Supplier risk: Definition and categories

Supplier risk
December 1st, 2020
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Through its suppliers, every company is exposed to risks that could have a negative impact on the smooth running of its activities.

In this post, you will find the answers to all of your questions about supplier risk:

What is supplier risk?

Supplier risk refers to any risk relating to the operation or organisation of a supplier that may potentially have a negative impact on the activity of a client company. For many years, supplier risk management has been a major issue for procurement departments. Today, 71% of procurement decision-makers say that they are focused on this matter[1].

Afnor, the French standardisation association, provides an official definition: "Supplier risk is defined as the probability that the economic activity of a client company will deteriorate, or even be interrupted, due to a breakdown in the company's relations with its suppliers and service providers, or due to undesirable behaviour from one of its suppliers or service providers".

What are the four main categories of supplier risk?

There are many different risks depending on the activity performed by the companies concerned and the type of purchases made. However, we can divide these risks into four main categories:

  • Strategic and financial risk concerns the financial health of suppliers; this can take the form of economic dependency, bankruptcy etc. Procurement departments must find out about their suppliers' financial health so as to prevent their company ending up in such situations.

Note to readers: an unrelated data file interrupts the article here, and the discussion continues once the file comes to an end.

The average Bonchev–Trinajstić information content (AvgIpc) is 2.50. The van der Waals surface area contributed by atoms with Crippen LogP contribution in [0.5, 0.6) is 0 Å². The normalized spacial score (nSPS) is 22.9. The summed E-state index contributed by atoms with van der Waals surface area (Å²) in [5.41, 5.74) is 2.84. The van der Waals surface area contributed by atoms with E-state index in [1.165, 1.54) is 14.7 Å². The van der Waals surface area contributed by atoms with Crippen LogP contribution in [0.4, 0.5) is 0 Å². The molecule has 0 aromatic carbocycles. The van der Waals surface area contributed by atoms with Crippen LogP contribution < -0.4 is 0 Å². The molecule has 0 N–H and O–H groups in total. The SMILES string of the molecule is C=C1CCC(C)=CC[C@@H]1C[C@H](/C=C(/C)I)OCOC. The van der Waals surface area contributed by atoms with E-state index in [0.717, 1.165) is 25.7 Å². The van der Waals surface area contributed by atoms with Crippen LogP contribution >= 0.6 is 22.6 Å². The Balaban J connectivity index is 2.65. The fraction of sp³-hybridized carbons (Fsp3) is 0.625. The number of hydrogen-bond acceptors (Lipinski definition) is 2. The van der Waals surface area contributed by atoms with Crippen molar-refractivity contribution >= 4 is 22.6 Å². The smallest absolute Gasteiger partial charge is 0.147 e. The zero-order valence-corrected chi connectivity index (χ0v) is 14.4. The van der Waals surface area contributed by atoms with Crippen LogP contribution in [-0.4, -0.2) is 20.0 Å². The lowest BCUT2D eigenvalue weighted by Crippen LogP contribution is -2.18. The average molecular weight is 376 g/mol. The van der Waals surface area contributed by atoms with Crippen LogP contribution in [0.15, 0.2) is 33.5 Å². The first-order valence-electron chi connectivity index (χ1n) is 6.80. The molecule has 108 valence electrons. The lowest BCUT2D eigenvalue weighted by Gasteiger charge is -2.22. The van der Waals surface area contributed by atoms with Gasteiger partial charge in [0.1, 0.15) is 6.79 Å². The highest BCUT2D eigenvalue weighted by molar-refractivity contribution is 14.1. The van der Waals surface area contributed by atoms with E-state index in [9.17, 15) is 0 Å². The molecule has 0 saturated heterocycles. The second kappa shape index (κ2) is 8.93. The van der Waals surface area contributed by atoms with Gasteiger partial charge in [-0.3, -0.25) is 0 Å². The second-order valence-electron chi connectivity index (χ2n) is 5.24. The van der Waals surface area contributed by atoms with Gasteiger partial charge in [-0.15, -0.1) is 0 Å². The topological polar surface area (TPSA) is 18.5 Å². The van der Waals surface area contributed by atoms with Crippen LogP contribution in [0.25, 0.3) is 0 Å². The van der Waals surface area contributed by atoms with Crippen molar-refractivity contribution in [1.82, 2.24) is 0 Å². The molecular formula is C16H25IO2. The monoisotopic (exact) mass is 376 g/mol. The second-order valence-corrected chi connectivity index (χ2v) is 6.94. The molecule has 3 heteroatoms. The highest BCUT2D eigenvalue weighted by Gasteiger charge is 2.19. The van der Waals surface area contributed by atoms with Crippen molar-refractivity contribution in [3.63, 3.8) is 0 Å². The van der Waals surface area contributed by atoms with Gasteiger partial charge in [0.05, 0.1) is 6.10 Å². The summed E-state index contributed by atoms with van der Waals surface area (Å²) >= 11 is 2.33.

• Contractual and legal risk covers non-compliance with contracts and/or applicable legislation, e.g. legal challenges, fraud etc.
  • Operational risk is linked to the goods/services offered, e.g. quality, and disruption or delays affecting production or deliveries etc.
  • Reputational risk is linked to ethical, social and environmental factors, e.g. scandals, disasters etc.

You will recall that in 2013, the collapse of the Rana Plaza factory building killed more than 1000 Bengalis working for famous ready-to-wear brands and drew attention to the precarious conditions in which they were working. Or that in 2018, Carlos Ghosn, CEO of Renault-Nissan-Mitsubishi, was arrested in Japan for the misuse of company assets and tax evasion.

There are, of course, other categories that we could add: cyber security, health and safety, cost-cutting, politics, customer satisfaction etc.

In conclusion, regulatory requirements have become more stringent in many areas in recent years, for example with the regulation of supplier payment terms, the French Sapin II anti-corruption law, the duty of care, the GDPR (General Data Protection Regulation) etc. On top of this, there is also the current pandemic and its consequences: a major social and economic crisis. In this context, it seems more important than ever to manage, anticipate and control supplier risk by carrying out comprehensive and methodical mapping.

[1] AgileBuyer and the French National Procurement Council (Conseil National des Achats — CNA), 2020

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